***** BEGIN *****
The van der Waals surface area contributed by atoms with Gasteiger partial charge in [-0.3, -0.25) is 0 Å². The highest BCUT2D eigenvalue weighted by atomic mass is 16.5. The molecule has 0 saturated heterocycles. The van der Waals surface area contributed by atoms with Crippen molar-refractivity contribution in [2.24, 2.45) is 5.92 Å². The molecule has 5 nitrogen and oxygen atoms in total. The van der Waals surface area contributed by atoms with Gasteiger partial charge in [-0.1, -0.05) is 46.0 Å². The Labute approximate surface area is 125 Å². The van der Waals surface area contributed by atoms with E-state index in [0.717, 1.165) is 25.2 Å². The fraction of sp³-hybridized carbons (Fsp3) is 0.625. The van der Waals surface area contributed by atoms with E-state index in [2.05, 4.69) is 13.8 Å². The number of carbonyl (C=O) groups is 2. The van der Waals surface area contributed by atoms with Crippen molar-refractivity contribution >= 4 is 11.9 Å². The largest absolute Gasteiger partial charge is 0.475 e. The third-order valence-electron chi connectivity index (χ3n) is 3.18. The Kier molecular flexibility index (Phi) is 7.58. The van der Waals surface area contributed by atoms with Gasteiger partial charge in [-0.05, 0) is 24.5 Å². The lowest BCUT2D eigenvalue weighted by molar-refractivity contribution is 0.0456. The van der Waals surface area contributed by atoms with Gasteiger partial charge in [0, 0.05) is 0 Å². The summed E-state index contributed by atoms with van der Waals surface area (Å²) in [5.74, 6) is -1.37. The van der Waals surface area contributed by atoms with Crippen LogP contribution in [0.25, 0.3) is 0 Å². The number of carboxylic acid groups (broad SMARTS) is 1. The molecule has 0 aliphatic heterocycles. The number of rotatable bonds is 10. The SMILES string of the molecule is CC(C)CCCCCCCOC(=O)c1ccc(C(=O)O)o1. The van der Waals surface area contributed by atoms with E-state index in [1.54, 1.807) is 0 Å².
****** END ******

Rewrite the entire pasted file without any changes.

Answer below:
The van der Waals surface area contributed by atoms with Gasteiger partial charge in [-0.3, -0.25) is 0 Å². The highest BCUT2D eigenvalue weighted by atomic mass is 16.5. The molecule has 0 saturated heterocycles. The van der Waals surface area contributed by atoms with Crippen molar-refractivity contribution in [2.24, 2.45) is 5.92 Å². The molecule has 5 nitrogen and oxygen atoms in total. The van der Waals surface area contributed by atoms with Gasteiger partial charge in [-0.1, -0.05) is 46.0 Å². The Labute approximate surface area is 125 Å². The van der Waals surface area contributed by atoms with E-state index in [0.717, 1.165) is 25.2 Å². The fraction of sp³-hybridized carbons (Fsp3) is 0.625. The van der Waals surface area contributed by atoms with E-state index in [2.05, 4.69) is 13.8 Å². The number of carbonyl (C=O) groups is 2. The van der Waals surface area contributed by atoms with Crippen molar-refractivity contribution >= 4 is 11.9 Å². The largest absolute Gasteiger partial charge is 0.475 e. The third-order valence-electron chi connectivity index (χ3n) is 3.18. The Kier molecular flexibility index (Phi) is 7.58. The van der Waals surface area contributed by atoms with Gasteiger partial charge in [-0.05, 0) is 24.5 Å². The lowest BCUT2D eigenvalue weighted by molar-refractivity contribution is 0.0456. The van der Waals surface area contributed by atoms with Gasteiger partial charge in [0, 0.05) is 0 Å². The summed E-state index contributed by atoms with van der Waals surface area (Å²) in [5.74, 6) is -1.37. The van der Waals surface area contributed by atoms with Crippen LogP contribution in [0.25, 0.3) is 0 Å². The number of carboxylic acid groups (broad SMARTS) is 1. The molecule has 0 aliphatic heterocycles. The number of rotatable bonds is 10. The SMILES string of the molecule is CC(C)CCCCCCCOC(=O)c1ccc(C(=O)O)o1. The van der Waals surface area contributed by atoms with E-state index in [1.54, 1.807) is 0 Å².